People and kids have a need for competence and mastery. The problem is parents and teachers help kids focus on instrumental  and materialistic  ' performance  goals '  such as grades, achievement, reputation, fame ,moving to a new level, achieving milestones. Parents and teachers should help kids focus on what is being studied ,  the  process of learning, using one's skills and knowledge to teach and help others rather than to compete with others  and develop  a competence that is associated with developing of love for learning that will make them into long life learners. Instead of focusing on personal growth , competence development and self-actualization and a love for learning that leads to happier and fulfilled people the focus is on how well a kid is doing and not engagement and curiosity. Jerome Bruner said that kids should experience success and failure as information, not as reward and punishment. We should be helping kids focus on what they are doing and not on how well they are doing.   Instead of focusing on compliance and discipline, parents and teachers can use CPS and collaboratively solve problems with kids. In this way we promote relationships, competence= social and emotional skills and autonomy where kids are not simply given choices but actually generate choices.

Hillel says, "If I am not for myself, who will be for me? But if I am only for myself, who am I? …….." Ethics of the Fathers, 1:14   Kids who lead meaningful and relevant lives, are competent and have a love for learning, are able to make sure that their personal needs are being met and see themselves as being of service to others will be happy and successful children and young adults.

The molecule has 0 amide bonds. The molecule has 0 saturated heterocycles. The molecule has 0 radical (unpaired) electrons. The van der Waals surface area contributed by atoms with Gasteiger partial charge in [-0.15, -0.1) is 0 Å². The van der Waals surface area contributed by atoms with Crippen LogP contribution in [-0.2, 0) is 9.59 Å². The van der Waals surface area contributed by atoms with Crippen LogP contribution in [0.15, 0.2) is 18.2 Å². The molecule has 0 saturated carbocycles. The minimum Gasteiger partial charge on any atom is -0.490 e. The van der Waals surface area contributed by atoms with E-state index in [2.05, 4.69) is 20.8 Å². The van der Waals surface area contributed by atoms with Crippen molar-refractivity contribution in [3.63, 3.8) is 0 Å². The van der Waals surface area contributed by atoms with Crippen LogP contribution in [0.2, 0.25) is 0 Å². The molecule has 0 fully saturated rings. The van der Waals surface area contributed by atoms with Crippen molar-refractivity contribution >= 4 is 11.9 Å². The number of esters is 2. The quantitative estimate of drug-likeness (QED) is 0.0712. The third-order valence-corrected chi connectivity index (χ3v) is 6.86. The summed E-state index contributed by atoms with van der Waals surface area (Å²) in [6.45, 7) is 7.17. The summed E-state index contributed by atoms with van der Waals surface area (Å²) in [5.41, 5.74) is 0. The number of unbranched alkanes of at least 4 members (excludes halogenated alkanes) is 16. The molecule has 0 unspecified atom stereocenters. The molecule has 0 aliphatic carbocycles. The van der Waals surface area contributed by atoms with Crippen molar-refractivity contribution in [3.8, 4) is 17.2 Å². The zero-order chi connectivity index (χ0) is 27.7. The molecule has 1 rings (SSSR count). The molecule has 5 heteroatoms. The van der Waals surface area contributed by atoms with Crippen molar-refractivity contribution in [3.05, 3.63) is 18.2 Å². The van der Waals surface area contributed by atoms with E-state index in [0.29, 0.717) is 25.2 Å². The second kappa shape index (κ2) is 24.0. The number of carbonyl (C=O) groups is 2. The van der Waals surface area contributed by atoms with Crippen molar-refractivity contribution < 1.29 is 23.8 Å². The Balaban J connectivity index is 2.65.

Tuesday, August 18, 2015

Shoftim 75 - What happened to the Policeman?

שופטים ושוטרים תתן לך בכל שעך'  '   The parasha of Shoftim  opens with the commandment to appoint  for yourselves  judges and police officers in all your cities. In our daily prayers we ask  God to 'restore our judges as in the earliest times and counselors at first ' -   השיבה שופטינו כבראשונה ויועצינו כבתחלה. The obvious question is what happened to the policemen, why don't we pray for the restoration of a police force. There is a need for police especially in the light that religious courts are said to have ' no teeth ' and lack authority, something that has been a feature of the religious legal system for centuries. (Something to wonder about).In education, likewise there are many religious educators who long for the days where punishments were  ' effective ' tools in educating kids in Torah. Nevertheless, we pray for judges and counselors who can guide and inspire us to follow and keep God's Torah and not for policemen who will enforce God's law.

A legal system in a country and the state of law, order and morality are not only dependent on judges and policemen but on the moral standing of the population. In our verse above, God also calls on all individuals, on an individual level to be their own personal judges and policemen who reflect, make personal judgments on how to act and monitor their own behavior. In fact, the breakdown of law and order in many countries has more to do with the lack of moral standing of its population than government instruments for maintaining law and order. The Mishnah Pirkei Avos 3:2 ' Rabbi Chanina the deputy [High] Priest said: Pray for the welfare of the government (lit., monarchy), for if not for its fear, a person would swallow his fellow live." seems to be not quite relevant for a time when there is no longer any fear for governments. We pray that we should be intrinsically motivated to be people who follow the Torah because it is the right thing to do and we appreciate God's Torah values and the Divine intelligence. In the same way, we want our kids not to hit or speak badly to other kids because of what will happen to them, but because they are people who love others and don't hit or hurt the feelings of others.